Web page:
Limits...
Investigating the effect of paralogs on microarray gene-set analysis.

Faure AJ, Seoighe C, Mulder NJ - BMC Bioinformatics (2011)

Bottom Line: In order to interpret the results obtained from a microarray experiment, researchers often shift focus from analysis of individual differentially expressed genes to analyses of sets of genes.The Indygene tool efficiently removes paralogy relationships from a given dataset and we found that such a reduction, performed prior to GSA, has the ability to generate significantly different results that often represent novel and plausible biological hypotheses.This was demonstrated for three different GSA approaches when applied to the reanalysis of previously published microarray datasets and suggests that the redundancy and non-independence of paralogs is an important consideration when dealing with GSA methodologies.

View Article: PubMed Central - HTML - PubMed

Affiliation: Computational Biology Group, Department of Clinical Laboratory Sciences, University of Cape Town, Cape Town, South Africa. andrefau@ebi.ac.uk

ABSTRACT

Background: In order to interpret the results obtained from a microarray experiment, researchers often shift focus from analysis of individual differentially expressed genes to analyses of sets of genes. These gene-set analysis (GSA) methods use previously accumulated biological knowledge to group genes into sets and then aim to rank these gene sets in a way that reflects their relative importance in the experimental situation in question. We suspect that the presence of paralogs affects the ability of GSA methods to accurately identify the most important sets of genes for subsequent research.

Results: We show that paralogs, which typically have high sequence identity and similar molecular functions, also exhibit high correlation in their expression patterns. We investigate this correlation as a potential confounding factor common to current GSA methods using Indygene http://www.cbio.uct.ac.za/indygene, a web tool that reduces a supplied list of genes so that it includes no pairwise paralogy relationships above a specified sequence similarity threshold. We use the tool to reanalyse previously published microarray datasets and determine the potential utility of accounting for the presence of paralogs.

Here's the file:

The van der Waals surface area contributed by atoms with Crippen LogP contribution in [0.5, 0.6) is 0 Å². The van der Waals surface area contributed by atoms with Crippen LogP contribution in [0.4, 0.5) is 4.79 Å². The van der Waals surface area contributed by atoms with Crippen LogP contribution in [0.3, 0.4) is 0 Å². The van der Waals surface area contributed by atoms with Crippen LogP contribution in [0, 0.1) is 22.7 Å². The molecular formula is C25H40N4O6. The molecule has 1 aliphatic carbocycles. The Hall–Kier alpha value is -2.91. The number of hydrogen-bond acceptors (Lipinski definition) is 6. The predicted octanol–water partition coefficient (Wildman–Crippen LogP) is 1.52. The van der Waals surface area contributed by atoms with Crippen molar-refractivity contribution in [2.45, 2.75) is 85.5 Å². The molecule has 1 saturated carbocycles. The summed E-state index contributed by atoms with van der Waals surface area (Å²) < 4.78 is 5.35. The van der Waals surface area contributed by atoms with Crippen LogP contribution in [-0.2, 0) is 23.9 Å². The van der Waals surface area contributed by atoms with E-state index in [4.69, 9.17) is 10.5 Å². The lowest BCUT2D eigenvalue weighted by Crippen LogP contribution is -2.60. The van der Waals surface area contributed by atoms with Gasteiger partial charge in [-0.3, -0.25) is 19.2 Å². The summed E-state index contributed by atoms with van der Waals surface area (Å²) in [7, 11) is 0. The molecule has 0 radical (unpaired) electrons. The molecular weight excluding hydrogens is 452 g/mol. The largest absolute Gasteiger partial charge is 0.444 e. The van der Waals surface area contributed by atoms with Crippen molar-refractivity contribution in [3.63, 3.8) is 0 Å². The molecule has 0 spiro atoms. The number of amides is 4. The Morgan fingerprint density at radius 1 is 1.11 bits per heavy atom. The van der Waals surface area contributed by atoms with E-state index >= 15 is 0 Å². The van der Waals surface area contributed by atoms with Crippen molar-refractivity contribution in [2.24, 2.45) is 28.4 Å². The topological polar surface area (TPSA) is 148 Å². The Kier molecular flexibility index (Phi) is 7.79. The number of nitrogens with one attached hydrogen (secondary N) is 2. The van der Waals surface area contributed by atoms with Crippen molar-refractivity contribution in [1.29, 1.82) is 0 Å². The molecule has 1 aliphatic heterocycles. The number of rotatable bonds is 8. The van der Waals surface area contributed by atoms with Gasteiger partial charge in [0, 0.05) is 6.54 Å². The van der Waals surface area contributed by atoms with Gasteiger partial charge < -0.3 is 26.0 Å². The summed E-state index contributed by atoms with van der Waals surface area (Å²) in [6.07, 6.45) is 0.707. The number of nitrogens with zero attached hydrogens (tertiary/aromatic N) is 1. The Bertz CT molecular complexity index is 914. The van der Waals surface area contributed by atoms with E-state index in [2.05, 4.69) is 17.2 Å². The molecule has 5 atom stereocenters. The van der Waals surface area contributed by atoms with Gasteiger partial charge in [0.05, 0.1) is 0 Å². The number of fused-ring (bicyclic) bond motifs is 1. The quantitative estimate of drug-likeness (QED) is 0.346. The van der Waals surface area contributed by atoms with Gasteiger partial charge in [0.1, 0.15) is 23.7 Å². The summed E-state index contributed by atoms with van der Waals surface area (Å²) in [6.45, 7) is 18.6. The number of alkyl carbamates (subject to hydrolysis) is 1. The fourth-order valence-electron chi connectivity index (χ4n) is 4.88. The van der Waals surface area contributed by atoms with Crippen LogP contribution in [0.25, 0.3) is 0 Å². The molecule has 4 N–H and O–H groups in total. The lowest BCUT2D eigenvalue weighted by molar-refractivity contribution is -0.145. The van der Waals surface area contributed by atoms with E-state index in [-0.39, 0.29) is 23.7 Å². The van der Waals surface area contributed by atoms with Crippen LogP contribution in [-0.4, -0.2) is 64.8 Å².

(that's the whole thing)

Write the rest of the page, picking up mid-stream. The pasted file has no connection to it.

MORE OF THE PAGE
Conclusions: The Indygene tool efficiently removes paralogy relationships from a given dataset and we found that such a reduction, performed prior to GSA, has the ability to generate significantly different results that often represent novel and plausible biological hypotheses. This was demonstrated for three different GSA approaches when applied to the reanalysis of previously published microarray datasets and suggests that the redundancy and non-independence of paralogs is an important consideration when dealing with GSA methodologies.

Show MeSH
Removing paralogs leads to significantly different GSA results. Estimated  distribution for τ used to determine whether the paralog-reduced dataset (red vertical line at τ = 0.65) produces significantly different GSA results. The abscissa gives Kendall's correlation (τ) between the ranked GO term lists before and after randomly reducing the dataset by 6126 genes. The black line indicates the approximate probability density function of the  distribution, estimated using a Gaussian smoothing kernel.